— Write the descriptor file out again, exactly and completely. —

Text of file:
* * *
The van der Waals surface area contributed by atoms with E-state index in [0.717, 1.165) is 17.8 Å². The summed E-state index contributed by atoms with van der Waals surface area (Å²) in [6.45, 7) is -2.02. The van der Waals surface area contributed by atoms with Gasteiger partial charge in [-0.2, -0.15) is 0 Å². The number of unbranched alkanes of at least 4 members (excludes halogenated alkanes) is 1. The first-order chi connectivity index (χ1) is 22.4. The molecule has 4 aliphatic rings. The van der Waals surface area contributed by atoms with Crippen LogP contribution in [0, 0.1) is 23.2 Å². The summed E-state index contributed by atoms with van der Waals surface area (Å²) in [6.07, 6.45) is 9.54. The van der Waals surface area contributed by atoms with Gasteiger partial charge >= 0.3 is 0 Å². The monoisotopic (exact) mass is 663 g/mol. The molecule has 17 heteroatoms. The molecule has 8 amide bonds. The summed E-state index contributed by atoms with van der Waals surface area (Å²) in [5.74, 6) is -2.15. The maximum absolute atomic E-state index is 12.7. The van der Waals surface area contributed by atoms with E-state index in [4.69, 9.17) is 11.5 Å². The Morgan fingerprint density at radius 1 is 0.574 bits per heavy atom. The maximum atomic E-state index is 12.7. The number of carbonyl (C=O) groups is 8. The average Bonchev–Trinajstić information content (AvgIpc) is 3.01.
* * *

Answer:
The van der Waals surface area contributed by atoms with E-state index in [0.717, 1.165) is 17.8 Å². The summed E-state index contributed by atoms with van der Waals surface area (Å²) in [6.45, 7) is -2.02. The van der Waals surface area contributed by atoms with Gasteiger partial charge in [-0.2, -0.15) is 0 Å². The number of unbranched alkanes of at least 4 members (excludes halogenated alkanes) is 1. The first-order chi connectivity index (χ1) is 22.4. The molecule has 4 aliphatic rings. The van der Waals surface area contributed by atoms with Crippen LogP contribution in [0, 0.1) is 23.2 Å². The summed E-state index contributed by atoms with van der Waals surface area (Å²) in [6.07, 6.45) is 9.54. The van der Waals surface area contributed by atoms with Gasteiger partial charge >= 0.3 is 0 Å². The monoisotopic (exact) mass is 663 g/mol. The molecule has 17 heteroatoms. The molecule has 8 amide bonds. The summed E-state index contributed by atoms with van der Waals surface area (Å²) in [5.74, 6) is -2.15. The maximum absolute atomic E-state index is 12.7. The van der Waals surface area contributed by atoms with E-state index in [4.69, 9.17) is 11.5 Å². The Morgan fingerprint density at radius 1 is 0.574 bits per heavy atom. The maximum atomic E-state index is 12.7. The number of carbonyl (C=O) groups is 8. The average Bonchev–Trinajstić information content (AvgIpc) is 3.01.